Wrangham does not specifically state this but he implies it strongly. The Atwater system of calorie counting is wrong. That's the system that tells us that protein and carbohydrates yield 4 kilocalories per gram and fat 9. It also leads to the conclusion that raw food and cooked food are equal in their nutrition. This is a central point in the book. Atwater in the nineteenth century devised the procedure by which we measure the caloric value of a food article by burning it in a bomb calorimeter. This procedure is cheap and easy whereas Wrangham has to use evidence to the contrary based on measurements taken from the contents of person's colostomy bags who have eaten supervised diets. This procedure is more adequate scientifically but expensive and difficult. If you follow the simple, cheap Atwater conventions as almost everyone does then cooking hardly seems important at all. Food is food - no matter if raw or cooked. That's why Wrangham's insights will probably strike you as new.
As a primatologist Wrangham has a number of chimp anecdotes that stick with you. He points out that chimpanzees spend at least four or five hours each day just chewing. No wonder they never got around to building a civilization. Wrangham believes that <I> Homo erectus</I> emerged when they developed cooking as a way to externalize digestion thus freeing up their time and energy. Anthropology changes all the time, his specific theory may prove to have been wrong. Cooking may have arisen earlier or later than he thinks. But whatever else is subsequently learned, this is an important book.
Top reviews from other countries
Levi-Strauss, in his The Raw and the Cooked: Introduction to a science of mythology (Pimlico), wrote that fire marks the transition from nature to culture. Few would dispute that the cuisine of any nation is a major trademark of its cultural somplexity and sophistication. And cooking, in its many diverse methods (grilling, steaming, boiling, baking etc) is an essential part of any major cuisine in the world.
Our bodies evolved because we learned to cook: besides a smaller stomach and larger brain, we lost our climbing ability (no need to climb if fire can protect camp on the ground) in favor of better running skills. And we have much smaller teeth compared to our ancestors who did not cook.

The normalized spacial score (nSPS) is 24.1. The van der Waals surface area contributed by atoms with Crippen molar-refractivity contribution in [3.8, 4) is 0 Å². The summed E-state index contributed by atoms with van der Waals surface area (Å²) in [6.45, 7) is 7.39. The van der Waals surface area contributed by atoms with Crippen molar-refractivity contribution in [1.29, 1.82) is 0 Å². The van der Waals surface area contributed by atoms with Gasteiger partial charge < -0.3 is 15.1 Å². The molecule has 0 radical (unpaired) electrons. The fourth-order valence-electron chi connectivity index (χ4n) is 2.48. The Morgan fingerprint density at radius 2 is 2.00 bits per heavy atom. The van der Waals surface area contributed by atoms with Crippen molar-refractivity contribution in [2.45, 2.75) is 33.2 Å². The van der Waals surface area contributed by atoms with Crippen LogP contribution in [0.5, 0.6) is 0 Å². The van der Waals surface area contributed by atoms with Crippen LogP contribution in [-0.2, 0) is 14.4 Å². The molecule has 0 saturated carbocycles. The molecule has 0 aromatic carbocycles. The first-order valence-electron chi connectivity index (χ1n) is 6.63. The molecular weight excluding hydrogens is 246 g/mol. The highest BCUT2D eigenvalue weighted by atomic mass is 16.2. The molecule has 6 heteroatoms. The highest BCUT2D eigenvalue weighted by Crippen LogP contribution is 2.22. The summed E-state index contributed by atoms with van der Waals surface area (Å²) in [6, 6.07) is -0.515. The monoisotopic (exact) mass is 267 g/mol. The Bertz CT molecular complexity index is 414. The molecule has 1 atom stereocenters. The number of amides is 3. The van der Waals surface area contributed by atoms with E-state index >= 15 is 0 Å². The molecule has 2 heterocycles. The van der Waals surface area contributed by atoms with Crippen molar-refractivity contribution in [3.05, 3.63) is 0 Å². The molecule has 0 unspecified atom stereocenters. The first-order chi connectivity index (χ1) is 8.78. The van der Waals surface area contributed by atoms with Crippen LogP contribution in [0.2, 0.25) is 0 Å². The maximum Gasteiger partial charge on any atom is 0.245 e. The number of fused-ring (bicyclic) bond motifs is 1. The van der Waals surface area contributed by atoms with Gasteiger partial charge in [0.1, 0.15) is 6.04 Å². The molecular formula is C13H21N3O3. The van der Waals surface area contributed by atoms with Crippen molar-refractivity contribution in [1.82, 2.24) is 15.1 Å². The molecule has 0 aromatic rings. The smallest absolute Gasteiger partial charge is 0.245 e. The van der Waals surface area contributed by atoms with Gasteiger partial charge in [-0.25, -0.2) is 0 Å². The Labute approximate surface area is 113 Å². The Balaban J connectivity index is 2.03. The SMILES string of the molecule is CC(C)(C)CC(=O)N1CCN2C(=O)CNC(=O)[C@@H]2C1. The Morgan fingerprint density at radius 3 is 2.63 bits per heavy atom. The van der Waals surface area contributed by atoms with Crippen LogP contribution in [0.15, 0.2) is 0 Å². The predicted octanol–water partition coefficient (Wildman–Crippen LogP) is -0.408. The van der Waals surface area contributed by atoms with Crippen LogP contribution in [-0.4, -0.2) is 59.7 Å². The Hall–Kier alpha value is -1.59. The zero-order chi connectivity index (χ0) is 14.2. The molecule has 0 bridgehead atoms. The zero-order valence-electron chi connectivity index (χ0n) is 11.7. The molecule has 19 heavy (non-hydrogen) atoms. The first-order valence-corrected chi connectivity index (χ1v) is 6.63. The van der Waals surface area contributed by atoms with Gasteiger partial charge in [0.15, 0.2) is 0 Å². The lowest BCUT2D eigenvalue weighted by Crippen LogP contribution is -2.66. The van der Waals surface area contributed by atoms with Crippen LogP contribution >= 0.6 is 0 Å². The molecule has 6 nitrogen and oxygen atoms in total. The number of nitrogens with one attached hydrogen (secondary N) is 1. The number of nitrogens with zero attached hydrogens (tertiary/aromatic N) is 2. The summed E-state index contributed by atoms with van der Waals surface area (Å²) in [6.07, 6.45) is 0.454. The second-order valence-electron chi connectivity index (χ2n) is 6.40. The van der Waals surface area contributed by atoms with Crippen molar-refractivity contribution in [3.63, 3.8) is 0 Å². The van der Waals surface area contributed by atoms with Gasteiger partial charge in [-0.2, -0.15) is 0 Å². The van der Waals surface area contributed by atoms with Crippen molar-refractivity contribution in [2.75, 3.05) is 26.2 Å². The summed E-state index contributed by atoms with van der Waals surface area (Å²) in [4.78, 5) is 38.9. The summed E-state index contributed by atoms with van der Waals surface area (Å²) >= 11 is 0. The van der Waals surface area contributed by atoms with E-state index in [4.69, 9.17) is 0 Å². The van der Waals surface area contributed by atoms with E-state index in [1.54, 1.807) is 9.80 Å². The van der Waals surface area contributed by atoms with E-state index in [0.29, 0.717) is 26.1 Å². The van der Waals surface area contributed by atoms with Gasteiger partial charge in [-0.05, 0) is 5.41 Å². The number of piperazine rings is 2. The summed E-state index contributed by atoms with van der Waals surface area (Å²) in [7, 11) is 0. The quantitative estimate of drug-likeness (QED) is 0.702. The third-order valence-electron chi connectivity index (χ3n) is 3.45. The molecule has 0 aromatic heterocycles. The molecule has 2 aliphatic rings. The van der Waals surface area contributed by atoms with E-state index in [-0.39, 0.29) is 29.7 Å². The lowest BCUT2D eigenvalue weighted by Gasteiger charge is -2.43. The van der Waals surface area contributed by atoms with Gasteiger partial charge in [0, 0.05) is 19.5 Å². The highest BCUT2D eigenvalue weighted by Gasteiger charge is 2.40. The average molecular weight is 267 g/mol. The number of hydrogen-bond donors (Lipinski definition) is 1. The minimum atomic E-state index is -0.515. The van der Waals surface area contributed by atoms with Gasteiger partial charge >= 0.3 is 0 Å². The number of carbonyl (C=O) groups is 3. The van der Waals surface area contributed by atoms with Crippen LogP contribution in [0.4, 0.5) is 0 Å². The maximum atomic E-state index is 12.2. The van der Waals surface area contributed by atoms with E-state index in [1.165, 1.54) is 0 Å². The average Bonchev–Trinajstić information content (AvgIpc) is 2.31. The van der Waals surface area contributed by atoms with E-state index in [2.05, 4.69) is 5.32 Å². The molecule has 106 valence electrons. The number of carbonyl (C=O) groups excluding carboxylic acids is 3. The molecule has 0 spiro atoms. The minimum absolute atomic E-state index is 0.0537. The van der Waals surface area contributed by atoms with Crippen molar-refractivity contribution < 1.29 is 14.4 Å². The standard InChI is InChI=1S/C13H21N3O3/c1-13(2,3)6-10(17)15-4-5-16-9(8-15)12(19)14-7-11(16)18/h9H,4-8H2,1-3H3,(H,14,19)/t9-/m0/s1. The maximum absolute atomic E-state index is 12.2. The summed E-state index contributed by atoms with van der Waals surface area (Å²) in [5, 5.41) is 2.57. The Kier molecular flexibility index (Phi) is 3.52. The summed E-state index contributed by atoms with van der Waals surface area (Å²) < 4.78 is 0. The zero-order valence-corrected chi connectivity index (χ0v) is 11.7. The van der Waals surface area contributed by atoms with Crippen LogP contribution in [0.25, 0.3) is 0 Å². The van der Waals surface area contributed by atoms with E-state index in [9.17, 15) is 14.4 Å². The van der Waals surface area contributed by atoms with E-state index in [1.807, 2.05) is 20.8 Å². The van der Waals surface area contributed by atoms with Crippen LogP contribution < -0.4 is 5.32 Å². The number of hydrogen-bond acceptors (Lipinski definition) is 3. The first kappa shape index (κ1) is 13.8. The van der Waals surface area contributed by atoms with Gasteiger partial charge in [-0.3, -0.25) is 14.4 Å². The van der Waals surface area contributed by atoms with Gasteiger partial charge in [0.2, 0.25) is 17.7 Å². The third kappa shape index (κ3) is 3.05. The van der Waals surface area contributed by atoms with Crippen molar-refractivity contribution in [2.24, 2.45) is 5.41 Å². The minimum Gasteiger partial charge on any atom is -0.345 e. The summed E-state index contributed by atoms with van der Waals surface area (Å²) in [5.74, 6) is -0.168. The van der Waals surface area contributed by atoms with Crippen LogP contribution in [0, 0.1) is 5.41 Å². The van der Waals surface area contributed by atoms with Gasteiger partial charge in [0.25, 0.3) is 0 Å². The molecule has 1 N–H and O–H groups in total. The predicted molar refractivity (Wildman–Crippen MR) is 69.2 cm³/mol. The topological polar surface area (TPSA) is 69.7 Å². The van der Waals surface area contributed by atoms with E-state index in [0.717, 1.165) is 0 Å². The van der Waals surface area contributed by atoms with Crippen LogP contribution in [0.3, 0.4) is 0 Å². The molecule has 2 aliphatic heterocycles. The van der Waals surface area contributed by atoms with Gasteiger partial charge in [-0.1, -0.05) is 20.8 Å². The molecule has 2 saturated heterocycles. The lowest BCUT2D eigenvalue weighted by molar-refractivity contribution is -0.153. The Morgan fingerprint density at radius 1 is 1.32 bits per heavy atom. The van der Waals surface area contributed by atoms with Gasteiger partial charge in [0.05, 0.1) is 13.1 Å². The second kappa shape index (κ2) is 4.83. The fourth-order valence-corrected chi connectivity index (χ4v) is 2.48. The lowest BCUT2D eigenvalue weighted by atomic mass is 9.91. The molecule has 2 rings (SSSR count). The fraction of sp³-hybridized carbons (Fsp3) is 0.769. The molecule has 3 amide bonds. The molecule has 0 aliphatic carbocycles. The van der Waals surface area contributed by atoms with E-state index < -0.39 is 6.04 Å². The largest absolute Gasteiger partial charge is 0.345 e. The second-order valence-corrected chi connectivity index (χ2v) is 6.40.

Cooking also played an essential role in making mankind a carnivore, as it makes it efficient to digest and store large amount of animal proteins in a way that would have been unthinkable with just raw meat. But for vegetarians there is some consolation as well: cooking made it possible to digest many more types of roots.
Finally, this book dwelves on the social implications of cooking: how it shaped the man/woman relationship in the house, and how it made it easier to use meals as a social event. Some cultures have peculiar (to us) habits: among the Bonerif of Papua, a woman will sleep with every man in the village except her brothers before finally getting married; but the moment she feeds a man she is irrevocably considered his wife!
I'd recommend this book first, then "Demonic Males" followed by "The Goodness Paradox" - I feel it presents the subject in the most logical order.
Overall, an enjoyable and informative read, I'd really like to give 4.5 stars or 9/10 for this book.
Perhaps more of a popular science book than a food book, you won't find any recipes or many applications of the evolutionary ideas to modern day cooking. But you will find a good amount of theory- well sourced and ideas clearly explained- concerning our culinary development. I might have hoped for a little more detail in developing the ideas, and perhaps some discussion of how these ideas affect our gastronomy today- the book has a large font and, without the `notes' sections, only totals around 200 pages. There are many interesting examples for each idea presented, looking at tribes which developed society independently of ours. Overall, there are a lot of good ideas presented, and it's worth a read, from both a science and a culinary perspective. 8/10.